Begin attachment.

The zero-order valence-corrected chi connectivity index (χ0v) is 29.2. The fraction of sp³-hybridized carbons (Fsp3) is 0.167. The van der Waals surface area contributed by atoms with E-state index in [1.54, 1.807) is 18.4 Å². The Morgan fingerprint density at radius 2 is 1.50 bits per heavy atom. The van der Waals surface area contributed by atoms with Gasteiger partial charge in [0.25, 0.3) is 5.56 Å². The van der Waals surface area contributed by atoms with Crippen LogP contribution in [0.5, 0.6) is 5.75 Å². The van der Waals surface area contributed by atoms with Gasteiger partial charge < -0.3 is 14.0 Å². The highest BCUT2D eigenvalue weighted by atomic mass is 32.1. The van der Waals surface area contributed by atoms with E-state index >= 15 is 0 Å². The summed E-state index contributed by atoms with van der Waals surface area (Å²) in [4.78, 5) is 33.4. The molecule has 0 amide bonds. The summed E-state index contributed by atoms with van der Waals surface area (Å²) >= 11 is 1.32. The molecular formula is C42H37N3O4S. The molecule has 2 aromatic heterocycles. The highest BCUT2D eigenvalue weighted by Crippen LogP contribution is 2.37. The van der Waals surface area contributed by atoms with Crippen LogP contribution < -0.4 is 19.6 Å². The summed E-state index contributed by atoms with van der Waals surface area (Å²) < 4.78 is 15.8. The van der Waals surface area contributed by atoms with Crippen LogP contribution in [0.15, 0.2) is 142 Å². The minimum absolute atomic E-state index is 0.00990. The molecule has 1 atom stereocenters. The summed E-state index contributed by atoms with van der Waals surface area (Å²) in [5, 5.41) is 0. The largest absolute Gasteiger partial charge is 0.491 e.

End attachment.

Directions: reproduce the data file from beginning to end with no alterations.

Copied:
The zero-order valence-corrected chi connectivity index (χ0v) is 29.2. The fraction of sp³-hybridized carbons (Fsp3) is 0.167. The van der Waals surface area contributed by atoms with E-state index in [1.54, 1.807) is 18.4 Å². The Morgan fingerprint density at radius 2 is 1.50 bits per heavy atom. The van der Waals surface area contributed by atoms with Gasteiger partial charge in [0.25, 0.3) is 5.56 Å². The van der Waals surface area contributed by atoms with Crippen LogP contribution in [0.5, 0.6) is 5.75 Å². The van der Waals surface area contributed by atoms with Gasteiger partial charge < -0.3 is 14.0 Å². The highest BCUT2D eigenvalue weighted by atomic mass is 32.1. The van der Waals surface area contributed by atoms with E-state index >= 15 is 0 Å². The summed E-state index contributed by atoms with van der Waals surface area (Å²) in [4.78, 5) is 33.4. The molecule has 0 amide bonds. The summed E-state index contributed by atoms with van der Waals surface area (Å²) >= 11 is 1.32. The molecular formula is C42H37N3O4S. The molecule has 2 aromatic heterocycles. The highest BCUT2D eigenvalue weighted by Crippen LogP contribution is 2.37. The van der Waals surface area contributed by atoms with Crippen LogP contribution < -0.4 is 19.6 Å². The summed E-state index contributed by atoms with van der Waals surface area (Å²) < 4.78 is 15.8. The van der Waals surface area contributed by atoms with Crippen LogP contribution in [0.15, 0.2) is 142 Å². The minimum absolute atomic E-state index is 0.00990. The molecule has 1 atom stereocenters. The summed E-state index contributed by atoms with van der Waals surface area (Å²) in [5, 5.41) is 0. The largest absolute Gasteiger partial charge is 0.491 e.